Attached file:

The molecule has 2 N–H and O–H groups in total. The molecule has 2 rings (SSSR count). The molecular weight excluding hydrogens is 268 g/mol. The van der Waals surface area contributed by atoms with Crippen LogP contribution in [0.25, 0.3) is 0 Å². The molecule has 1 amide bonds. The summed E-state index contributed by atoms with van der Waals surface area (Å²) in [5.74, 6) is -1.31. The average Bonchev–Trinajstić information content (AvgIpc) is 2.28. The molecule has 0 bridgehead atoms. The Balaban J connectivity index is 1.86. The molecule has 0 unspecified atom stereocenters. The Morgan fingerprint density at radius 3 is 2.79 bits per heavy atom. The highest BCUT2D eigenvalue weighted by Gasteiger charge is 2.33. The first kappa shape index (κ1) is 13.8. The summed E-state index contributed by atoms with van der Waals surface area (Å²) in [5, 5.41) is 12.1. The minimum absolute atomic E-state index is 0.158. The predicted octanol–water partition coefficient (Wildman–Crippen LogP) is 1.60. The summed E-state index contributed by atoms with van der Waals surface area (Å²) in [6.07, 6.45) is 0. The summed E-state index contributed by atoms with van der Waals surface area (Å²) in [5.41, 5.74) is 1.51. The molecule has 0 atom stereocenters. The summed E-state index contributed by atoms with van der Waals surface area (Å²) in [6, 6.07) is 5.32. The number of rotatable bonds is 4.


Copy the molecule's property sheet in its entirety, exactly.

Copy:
The molecule has 2 N–H and O–H groups in total. The molecule has 2 rings (SSSR count). The molecular weight excluding hydrogens is 268 g/mol. The van der Waals surface area contributed by atoms with Crippen LogP contribution in [0.25, 0.3) is 0 Å². The molecule has 1 amide bonds. The summed E-state index contributed by atoms with van der Waals surface area (Å²) in [5.74, 6) is -1.31. The average Bonchev–Trinajstić information content (AvgIpc) is 2.28. The molecule has 0 bridgehead atoms. The Balaban J connectivity index is 1.86. The molecule has 0 unspecified atom stereocenters. The Morgan fingerprint density at radius 3 is 2.79 bits per heavy atom. The highest BCUT2D eigenvalue weighted by Gasteiger charge is 2.33. The first kappa shape index (κ1) is 13.8. The summed E-state index contributed by atoms with van der Waals surface area (Å²) in [5, 5.41) is 12.1. The minimum absolute atomic E-state index is 0.158. The predicted octanol–water partition coefficient (Wildman–Crippen LogP) is 1.60. The summed E-state index contributed by atoms with van der Waals surface area (Å²) in [6.07, 6.45) is 0. The summed E-state index contributed by atoms with van der Waals surface area (Å²) in [5.41, 5.74) is 1.51. The molecule has 0 atom stereocenters. The summed E-state index contributed by atoms with van der Waals surface area (Å²) in [6, 6.07) is 5.32. The number of rotatable bonds is 4.